It is obviously critical that a plaintiff alleging negligent care in a malpractice lawsuit against health professionals has included all of the proper and necessary parties as defendants. The relevant names may not always be disclosed in the records and often must be discovered in the disclosure process. Once these identities are learned, however, the limitation period begins to run and any necessary parties should be added shortly thereafter.
A recent decision of the Ontario Court of Appeal had to examine whether the plaintiff should have been statute-barred from adding a new physician to a malpractice claim under the Limitations Act.
The plaintiff attended a community urgent care clinic to have her wrist injury attended to on July 11th, 2007. Dr. A assessed her wrist and ordered an x-ray. Dr. A advised the plaintiff that he suspected a possible hairline fracture of the scaphoid bone. She was then discharged and advised to immobilize the area, use ice and compress her wrist.
In the radiologist report that was received by the clinic on July 16th, 2007 it recommended that a follow-up x-ray be done to rule out or confirm the possible fracture. The report was reviewed by a physician but the plaintiff was never called to have the follow-up x-ray.
The pain worsened and the plaintiff was referred by her family doctor to an orthopedic surgeon who operated on her twice, once in April and then again in August of 2008.
The plaintiff became of age on June 4th, 2010. On May 3rd, 2012 she commenced an action against Dr. A and the clinic. The Statement of Defence filed on December 17th, 2012, suggested that the x-ray report had been reviewed by a doctor other than Dr. A who had then tried to call the plaintiff without an answer. On August 29th, 2013 the plaintiff filed a factum acknowledged this suggestion.
At Dr. A's examination, he gave an undertaking to determine, if possible, who wrote the note on the radiologists report suggesting a call had been made. On February 17th, 2016 (18 months later) the undertaking was answered advising that a Dr. B had reviewed the report. On November 15th, 2016 an ongoing disclosure duty caused the defence to advise the plaintiff that despite Dr. A’s earlier evidence at discovery, there appeared to be no evidence that anyone had attempted to call the plaintiff. The plaintiff then moved in January of 2018 to add Dr. B as a defendant.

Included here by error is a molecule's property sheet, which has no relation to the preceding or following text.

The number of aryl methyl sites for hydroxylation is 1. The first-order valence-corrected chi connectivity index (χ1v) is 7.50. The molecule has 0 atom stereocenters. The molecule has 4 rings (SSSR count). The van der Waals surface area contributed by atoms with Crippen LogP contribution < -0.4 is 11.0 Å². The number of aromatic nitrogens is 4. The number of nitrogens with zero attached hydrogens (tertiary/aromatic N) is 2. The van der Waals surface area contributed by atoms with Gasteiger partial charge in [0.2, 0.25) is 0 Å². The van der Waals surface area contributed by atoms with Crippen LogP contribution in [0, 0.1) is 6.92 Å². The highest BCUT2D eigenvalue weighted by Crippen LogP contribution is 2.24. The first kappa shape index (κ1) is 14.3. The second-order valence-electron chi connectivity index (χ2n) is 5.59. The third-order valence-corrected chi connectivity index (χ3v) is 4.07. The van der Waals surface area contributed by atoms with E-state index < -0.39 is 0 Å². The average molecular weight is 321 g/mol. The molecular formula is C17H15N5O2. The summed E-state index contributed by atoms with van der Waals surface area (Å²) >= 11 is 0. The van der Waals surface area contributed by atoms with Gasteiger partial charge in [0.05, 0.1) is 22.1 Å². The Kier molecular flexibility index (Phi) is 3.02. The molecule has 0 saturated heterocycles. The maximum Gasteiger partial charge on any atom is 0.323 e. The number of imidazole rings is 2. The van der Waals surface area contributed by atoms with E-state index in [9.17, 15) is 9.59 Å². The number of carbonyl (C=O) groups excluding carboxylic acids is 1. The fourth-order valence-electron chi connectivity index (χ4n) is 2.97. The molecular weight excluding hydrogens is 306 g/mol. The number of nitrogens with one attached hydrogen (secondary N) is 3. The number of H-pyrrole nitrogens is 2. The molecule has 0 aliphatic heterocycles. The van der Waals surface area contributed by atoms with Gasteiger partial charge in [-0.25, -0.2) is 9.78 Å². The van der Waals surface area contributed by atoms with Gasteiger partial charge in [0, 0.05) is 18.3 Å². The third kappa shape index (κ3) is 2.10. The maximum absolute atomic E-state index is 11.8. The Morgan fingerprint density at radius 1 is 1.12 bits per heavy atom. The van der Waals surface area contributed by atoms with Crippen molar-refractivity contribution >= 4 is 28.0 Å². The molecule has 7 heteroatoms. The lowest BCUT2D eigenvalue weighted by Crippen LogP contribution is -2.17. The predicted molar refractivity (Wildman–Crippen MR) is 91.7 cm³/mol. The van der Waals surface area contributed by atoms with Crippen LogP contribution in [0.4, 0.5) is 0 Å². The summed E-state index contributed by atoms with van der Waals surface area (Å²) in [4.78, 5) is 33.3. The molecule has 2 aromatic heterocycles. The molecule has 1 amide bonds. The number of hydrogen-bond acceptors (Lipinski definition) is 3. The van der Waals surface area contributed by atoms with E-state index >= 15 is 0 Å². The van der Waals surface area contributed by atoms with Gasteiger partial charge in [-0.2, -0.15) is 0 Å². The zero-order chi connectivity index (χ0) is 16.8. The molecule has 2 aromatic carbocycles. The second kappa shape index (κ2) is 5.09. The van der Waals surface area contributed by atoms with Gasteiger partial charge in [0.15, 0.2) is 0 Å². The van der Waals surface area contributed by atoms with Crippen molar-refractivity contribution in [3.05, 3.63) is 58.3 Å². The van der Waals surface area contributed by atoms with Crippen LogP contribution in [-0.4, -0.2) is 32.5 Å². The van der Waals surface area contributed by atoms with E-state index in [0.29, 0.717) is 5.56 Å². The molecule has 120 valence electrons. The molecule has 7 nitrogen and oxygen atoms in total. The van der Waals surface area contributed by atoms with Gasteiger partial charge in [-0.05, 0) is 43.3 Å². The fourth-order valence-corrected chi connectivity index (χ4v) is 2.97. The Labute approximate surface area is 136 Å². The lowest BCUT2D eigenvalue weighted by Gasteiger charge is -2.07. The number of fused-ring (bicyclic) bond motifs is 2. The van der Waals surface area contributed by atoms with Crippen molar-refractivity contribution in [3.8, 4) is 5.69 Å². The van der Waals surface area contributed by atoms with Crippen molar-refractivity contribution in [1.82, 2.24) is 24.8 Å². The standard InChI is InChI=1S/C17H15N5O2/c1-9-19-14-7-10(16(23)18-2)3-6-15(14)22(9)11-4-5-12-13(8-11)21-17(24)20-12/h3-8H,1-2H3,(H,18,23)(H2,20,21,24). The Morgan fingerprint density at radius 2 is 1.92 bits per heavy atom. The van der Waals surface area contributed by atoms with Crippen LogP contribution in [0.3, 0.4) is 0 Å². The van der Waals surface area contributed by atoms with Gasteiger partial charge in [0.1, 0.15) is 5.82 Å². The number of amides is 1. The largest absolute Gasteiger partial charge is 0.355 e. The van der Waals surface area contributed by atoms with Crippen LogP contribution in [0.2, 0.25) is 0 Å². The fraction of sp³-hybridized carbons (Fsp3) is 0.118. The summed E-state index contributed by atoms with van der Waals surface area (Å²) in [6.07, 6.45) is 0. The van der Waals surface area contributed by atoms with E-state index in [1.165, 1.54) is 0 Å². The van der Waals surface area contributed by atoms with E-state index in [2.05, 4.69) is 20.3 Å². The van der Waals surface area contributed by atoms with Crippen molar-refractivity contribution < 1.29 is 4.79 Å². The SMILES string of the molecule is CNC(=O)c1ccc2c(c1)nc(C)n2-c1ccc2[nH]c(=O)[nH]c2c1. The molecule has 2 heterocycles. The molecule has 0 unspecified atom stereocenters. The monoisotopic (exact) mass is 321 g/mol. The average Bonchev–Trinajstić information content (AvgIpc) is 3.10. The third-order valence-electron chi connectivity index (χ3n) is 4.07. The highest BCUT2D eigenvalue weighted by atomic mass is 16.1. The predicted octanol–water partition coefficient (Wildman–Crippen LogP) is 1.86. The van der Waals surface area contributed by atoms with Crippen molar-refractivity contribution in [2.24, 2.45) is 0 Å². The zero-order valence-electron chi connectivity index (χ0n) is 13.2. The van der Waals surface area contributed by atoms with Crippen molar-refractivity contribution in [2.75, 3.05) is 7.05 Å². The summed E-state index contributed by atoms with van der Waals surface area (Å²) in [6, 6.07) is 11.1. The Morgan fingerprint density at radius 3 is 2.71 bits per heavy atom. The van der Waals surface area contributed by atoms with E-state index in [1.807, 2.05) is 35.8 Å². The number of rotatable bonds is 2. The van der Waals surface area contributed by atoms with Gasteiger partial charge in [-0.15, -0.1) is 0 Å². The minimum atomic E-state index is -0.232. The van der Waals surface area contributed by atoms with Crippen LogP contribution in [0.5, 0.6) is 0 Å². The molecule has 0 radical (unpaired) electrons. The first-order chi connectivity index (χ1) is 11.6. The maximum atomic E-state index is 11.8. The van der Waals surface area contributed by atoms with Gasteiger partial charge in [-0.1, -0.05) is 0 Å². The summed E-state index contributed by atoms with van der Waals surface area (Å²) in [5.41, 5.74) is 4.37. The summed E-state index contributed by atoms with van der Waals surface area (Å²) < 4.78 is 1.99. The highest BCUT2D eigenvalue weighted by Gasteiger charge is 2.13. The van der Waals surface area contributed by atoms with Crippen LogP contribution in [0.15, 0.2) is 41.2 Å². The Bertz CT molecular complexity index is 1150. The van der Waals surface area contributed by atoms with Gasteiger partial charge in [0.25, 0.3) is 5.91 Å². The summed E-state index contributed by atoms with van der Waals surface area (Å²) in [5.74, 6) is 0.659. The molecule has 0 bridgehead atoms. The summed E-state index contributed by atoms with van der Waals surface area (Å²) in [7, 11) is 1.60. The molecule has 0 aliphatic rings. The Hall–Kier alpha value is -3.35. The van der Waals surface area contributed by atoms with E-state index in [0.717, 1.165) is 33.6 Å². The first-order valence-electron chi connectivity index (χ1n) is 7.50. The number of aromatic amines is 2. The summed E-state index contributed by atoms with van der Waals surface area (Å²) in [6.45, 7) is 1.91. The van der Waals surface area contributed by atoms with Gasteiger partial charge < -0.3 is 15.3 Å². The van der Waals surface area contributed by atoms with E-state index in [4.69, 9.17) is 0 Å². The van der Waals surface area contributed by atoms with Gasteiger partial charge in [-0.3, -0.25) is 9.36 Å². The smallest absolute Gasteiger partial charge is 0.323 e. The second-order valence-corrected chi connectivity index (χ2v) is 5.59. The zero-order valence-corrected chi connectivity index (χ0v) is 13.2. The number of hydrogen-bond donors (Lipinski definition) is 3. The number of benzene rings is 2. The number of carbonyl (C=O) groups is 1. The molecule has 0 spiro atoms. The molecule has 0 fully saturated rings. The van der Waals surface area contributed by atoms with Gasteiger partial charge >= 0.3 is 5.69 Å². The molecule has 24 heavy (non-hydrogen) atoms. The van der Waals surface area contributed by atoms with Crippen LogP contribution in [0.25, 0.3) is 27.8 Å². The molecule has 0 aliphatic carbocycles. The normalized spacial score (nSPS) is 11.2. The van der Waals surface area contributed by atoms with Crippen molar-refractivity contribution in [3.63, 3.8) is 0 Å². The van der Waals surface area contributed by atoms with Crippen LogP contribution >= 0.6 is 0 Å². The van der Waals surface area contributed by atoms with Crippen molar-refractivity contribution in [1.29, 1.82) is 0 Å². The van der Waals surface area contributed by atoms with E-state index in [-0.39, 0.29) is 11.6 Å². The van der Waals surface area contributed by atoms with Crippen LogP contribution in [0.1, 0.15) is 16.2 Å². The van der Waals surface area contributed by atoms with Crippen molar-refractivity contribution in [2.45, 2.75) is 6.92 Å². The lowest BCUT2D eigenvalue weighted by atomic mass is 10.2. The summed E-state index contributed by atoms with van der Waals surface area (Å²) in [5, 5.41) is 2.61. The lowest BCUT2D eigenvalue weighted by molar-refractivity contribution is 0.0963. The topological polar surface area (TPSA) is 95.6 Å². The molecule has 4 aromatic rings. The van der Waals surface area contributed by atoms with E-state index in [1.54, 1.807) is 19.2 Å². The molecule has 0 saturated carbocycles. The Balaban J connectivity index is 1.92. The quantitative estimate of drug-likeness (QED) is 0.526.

The motion to add was successful at first instance on the basis that the original Statement of Defence was not sufficient to alert the plaintiff to the fact that a second doctor was involved. The defence appealed to the Ontario Court of Appeal (ONCA) suggesting that the motions judge had erred as follows:
The defendant’s appeal was successful. The limitation period with respect to the action itself did not run until the plaintiff was of age on June 18th, 2010 and presumptively expired two years later subject to a discoverability argument.
With respect to the addition of Dr. B as a defendant, the plaintiff herself had filed a factum on August 29th, 2013 in which she acknowledged the existence of a second doctor involved in her care. The factum made reference to the fact that the clinic had advised that this second doctor had reviewed her first x-ray and that no call had been made to her advising of the recommendation for a further x-ray. The only information she did not have was the name of the doctor.
This was the triggering event under section 5(1)(b) of the Act,and which then required the plaintiff (via her counsel) to exercise reasonable diligence to secure the name of the second doctor. No such steps were taken until the examination of Dr. A in August of 2014 and then no further steps until the undertaking was answered some eighteen (18) months later. The action against Dr. B was, therefore, statute-barred.
At Wise Health Law, our health law lawyers rely on their significant trial and civil litigation experience to provide our clients with exceptional guidance and representation in medical malpractice claims. To find out more about how we can help, contact us online, or at 416-915-4234to schedule a consultation.
Earlier this year, Wise Health Law succeeded on a motion for summary judgment in a dental malpractice case on the basis that the limitation period had expired before the Statement of Claim was issued. The (unreported) decision was delivered orally on the day of the motion.
In part, the plaintiff argued that she did not discover her claim until the Royal College of Dental Surgeons of Ontario (the “RCDSO” or “College”) rendered its decision, as she did not know if the defendant was negligent when she complained to the RCDSO, but merely had a “suspicion”.
In the midst of COVID-19, the proceedings of many health colleges, and consequently of the health professionals they regulate, have been in limbo while everyone finds a way forward.
On March 25, 2020, the Ontario government enacted the Hearings in Tribunal Proceedings (Temporary Measures) Act, 2020 (the “Act”) to help the process along.
The Act empowers statutory tribunals with more discretion over how proceedings before them are held.
Effective 11:59 p.m. on March 24, 2020, the Ontario government ordered the closure of “non-essential” workplaces. The list of “essential” workplaces included “health care professionals providing emergency care including dentists, optometrists and physiotherapists”.
The College of Chiropractors of Ontario (“CCO”) interprets this list as including chiropractors, and we agree.
So the question becomes – what is “emergency care”?